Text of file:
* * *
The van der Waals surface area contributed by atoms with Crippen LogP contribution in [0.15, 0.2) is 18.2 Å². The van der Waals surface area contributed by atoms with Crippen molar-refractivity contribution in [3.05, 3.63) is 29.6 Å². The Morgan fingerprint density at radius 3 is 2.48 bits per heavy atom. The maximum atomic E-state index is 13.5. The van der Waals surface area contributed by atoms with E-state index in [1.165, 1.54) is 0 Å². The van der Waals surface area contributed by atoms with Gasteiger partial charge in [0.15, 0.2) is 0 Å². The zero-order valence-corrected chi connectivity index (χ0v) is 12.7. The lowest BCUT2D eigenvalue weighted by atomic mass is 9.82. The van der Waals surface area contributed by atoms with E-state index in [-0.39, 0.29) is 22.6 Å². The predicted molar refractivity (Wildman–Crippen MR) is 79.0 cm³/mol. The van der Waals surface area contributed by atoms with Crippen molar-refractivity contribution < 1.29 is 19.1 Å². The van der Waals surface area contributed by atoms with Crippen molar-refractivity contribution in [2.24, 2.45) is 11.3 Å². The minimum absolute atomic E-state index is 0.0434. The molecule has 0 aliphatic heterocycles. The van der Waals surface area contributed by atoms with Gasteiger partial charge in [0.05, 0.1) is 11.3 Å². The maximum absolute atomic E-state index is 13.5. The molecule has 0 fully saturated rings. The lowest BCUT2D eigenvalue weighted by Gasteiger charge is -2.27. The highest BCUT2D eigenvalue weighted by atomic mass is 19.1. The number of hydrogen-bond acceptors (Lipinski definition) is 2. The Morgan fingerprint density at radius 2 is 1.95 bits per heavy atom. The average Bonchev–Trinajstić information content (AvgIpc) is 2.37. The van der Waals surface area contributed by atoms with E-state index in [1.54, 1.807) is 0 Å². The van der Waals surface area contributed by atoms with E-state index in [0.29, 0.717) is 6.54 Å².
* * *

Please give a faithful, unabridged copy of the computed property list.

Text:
The van der Waals surface area contributed by atoms with Crippen LogP contribution in [0.15, 0.2) is 18.2 Å². The van der Waals surface area contributed by atoms with Crippen molar-refractivity contribution in [3.05, 3.63) is 29.6 Å². The Morgan fingerprint density at radius 3 is 2.48 bits per heavy atom. The maximum atomic E-state index is 13.5. The van der Waals surface area contributed by atoms with E-state index in [1.165, 1.54) is 0 Å². The van der Waals surface area contributed by atoms with Gasteiger partial charge in [0.15, 0.2) is 0 Å². The zero-order valence-corrected chi connectivity index (χ0v) is 12.7. The lowest BCUT2D eigenvalue weighted by atomic mass is 9.82. The van der Waals surface area contributed by atoms with E-state index in [-0.39, 0.29) is 22.6 Å². The predicted molar refractivity (Wildman–Crippen MR) is 79.0 cm³/mol. The van der Waals surface area contributed by atoms with Crippen molar-refractivity contribution < 1.29 is 19.1 Å². The van der Waals surface area contributed by atoms with Crippen molar-refractivity contribution in [2.24, 2.45) is 11.3 Å². The minimum absolute atomic E-state index is 0.0434. The molecule has 0 aliphatic heterocycles. The van der Waals surface area contributed by atoms with Gasteiger partial charge in [0.05, 0.1) is 11.3 Å². The maximum absolute atomic E-state index is 13.5. The molecule has 0 fully saturated rings. The lowest BCUT2D eigenvalue weighted by Gasteiger charge is -2.27. The highest BCUT2D eigenvalue weighted by atomic mass is 19.1. The number of hydrogen-bond acceptors (Lipinski definition) is 2. The Morgan fingerprint density at radius 2 is 1.95 bits per heavy atom. The average Bonchev–Trinajstić information content (AvgIpc) is 2.37. The van der Waals surface area contributed by atoms with E-state index in [1.54, 1.807) is 0 Å². The van der Waals surface area contributed by atoms with E-state index in [0.29, 0.717) is 6.54 Å².